In many cases, a class A traffic violation will be issued to the offending driver. Although these violations can get quite pricey, as the maximum fine for a class A violation is $720, there is no possibility of jail time for this type of violation, or any other violation for that matter.

There are two other circumstances, however, that are far worse than a violation: these are misdemeanor driving while suspended and felony driving while suspended.

Misdemeanor Charges

If you were driving and caught doing any of the following, then you may be charged with a crime that could result in a license suspension.

  • If you were driving recklessly, charged with menacing, or criminal mischief involving a motor vehicle.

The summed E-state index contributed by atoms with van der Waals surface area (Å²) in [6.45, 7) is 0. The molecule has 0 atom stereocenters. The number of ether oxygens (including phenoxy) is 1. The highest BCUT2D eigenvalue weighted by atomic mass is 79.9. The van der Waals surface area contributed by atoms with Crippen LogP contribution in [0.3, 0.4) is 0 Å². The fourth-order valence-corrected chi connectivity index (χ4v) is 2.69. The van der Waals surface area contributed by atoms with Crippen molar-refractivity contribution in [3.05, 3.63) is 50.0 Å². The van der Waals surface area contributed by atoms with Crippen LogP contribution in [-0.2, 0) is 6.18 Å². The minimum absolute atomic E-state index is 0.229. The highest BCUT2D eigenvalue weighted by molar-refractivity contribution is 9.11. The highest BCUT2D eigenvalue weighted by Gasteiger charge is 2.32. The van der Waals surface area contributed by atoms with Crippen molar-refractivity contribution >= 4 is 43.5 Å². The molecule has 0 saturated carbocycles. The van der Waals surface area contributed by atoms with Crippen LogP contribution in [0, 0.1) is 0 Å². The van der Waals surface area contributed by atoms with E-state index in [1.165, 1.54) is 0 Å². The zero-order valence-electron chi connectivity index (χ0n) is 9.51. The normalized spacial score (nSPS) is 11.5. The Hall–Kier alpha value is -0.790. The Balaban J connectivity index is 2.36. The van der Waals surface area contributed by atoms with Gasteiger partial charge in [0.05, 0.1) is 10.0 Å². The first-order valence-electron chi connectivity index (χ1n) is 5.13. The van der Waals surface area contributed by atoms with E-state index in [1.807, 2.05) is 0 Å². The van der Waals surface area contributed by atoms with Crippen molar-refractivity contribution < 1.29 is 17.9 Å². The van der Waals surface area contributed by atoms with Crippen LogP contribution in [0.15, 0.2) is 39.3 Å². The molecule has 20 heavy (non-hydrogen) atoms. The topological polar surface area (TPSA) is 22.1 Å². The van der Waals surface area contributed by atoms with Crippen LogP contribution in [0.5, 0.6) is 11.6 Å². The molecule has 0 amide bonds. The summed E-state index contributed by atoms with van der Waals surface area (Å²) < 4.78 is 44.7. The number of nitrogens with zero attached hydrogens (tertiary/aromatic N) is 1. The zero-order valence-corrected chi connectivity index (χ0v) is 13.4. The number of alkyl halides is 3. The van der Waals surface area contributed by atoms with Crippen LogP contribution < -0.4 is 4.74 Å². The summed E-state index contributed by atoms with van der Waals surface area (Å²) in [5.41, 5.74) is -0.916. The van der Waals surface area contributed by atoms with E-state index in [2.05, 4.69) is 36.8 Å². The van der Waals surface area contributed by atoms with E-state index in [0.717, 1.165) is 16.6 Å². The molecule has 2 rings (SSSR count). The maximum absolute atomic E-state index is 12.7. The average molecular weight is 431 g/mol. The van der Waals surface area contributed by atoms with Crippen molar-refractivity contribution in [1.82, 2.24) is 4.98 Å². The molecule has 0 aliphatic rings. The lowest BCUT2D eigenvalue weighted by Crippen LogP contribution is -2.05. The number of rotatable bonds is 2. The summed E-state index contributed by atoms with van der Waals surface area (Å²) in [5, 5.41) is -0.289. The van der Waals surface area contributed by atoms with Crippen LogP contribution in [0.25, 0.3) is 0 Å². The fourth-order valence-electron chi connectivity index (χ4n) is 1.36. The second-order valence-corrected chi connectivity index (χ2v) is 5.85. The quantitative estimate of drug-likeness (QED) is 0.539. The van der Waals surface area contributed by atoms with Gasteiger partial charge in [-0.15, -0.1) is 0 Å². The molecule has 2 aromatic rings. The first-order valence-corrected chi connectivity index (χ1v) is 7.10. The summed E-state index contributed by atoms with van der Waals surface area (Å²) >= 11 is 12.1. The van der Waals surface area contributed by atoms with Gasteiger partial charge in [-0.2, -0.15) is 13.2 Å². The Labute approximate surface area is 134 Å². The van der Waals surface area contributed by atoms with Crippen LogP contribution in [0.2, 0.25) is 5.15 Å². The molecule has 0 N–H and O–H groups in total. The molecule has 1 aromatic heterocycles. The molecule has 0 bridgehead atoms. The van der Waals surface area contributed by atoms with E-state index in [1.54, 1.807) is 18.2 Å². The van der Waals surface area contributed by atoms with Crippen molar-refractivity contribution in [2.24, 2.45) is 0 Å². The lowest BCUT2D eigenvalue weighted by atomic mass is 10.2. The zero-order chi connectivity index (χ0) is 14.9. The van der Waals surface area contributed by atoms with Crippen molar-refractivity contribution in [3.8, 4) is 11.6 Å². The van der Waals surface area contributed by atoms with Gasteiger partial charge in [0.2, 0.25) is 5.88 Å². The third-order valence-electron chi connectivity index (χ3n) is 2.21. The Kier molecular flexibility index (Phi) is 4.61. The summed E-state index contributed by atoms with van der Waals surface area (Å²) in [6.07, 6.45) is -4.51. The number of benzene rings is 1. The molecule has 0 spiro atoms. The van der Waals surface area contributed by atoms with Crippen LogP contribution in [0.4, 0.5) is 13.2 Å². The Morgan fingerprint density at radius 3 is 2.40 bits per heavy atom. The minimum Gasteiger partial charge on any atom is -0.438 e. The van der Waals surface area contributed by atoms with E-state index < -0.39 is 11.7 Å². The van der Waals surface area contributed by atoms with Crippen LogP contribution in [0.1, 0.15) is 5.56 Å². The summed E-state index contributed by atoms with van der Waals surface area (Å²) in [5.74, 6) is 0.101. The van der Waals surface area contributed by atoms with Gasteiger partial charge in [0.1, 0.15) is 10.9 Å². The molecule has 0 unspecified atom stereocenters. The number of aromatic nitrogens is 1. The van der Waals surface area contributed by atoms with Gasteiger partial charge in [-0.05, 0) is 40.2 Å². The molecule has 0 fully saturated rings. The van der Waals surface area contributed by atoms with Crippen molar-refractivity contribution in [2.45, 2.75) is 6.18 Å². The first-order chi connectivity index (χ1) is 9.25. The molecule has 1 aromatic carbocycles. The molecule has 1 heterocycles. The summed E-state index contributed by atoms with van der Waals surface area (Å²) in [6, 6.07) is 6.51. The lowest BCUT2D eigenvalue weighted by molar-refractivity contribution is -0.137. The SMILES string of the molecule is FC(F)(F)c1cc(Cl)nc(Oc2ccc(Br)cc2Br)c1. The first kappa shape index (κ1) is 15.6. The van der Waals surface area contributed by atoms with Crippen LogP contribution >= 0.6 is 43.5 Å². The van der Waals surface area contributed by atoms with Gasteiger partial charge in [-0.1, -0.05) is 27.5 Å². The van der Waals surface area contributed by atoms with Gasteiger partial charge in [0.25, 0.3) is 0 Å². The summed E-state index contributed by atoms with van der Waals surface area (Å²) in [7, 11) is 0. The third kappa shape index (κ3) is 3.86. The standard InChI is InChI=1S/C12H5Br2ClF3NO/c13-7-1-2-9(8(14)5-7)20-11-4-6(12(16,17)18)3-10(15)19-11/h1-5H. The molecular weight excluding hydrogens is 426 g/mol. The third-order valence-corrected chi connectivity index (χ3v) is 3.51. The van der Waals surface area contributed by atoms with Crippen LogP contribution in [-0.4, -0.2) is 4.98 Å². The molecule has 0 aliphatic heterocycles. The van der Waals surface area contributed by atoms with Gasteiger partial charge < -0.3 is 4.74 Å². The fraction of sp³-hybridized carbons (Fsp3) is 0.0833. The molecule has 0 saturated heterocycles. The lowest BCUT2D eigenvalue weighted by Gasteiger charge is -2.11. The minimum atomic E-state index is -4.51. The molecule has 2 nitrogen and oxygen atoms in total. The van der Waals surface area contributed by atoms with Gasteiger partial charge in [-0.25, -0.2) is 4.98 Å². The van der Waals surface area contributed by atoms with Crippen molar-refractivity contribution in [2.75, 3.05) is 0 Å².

• If you made any false statements to the Department of Motor Vehicles (DMV).
  • If you fled the scene or evaded police.
  • If you are a habitual traffic offender.

As far as class A misdemeanor charges are concerned, the maximum penalty is up to one year in jail, and/or a fine of up to $6,250.

Felony Charges

For much more serious crimes, defendants can face a felony conviction that could involve up to 10 years in prison (this is subject to Oregon’s sentencing guidelines). You may be convicted of a Class B felony if your license was suspended or revoked due to certain circumstances, for example:

  • If, as a result of your driving, you were convicted of criminally negligent homicide, assault II or III, manslaughter, or murder.
  • In extreme circumstances, driving under the influence of drugs or alcohol can result in felony DUII charges. In Oregon, the state prohibits the operation of an automobile by a driver with a 0.08% or more blood alcohol content (BAC). A driving while suspended in this circumstance can be a misdemeanor or a felony, depending on your particular circumstances.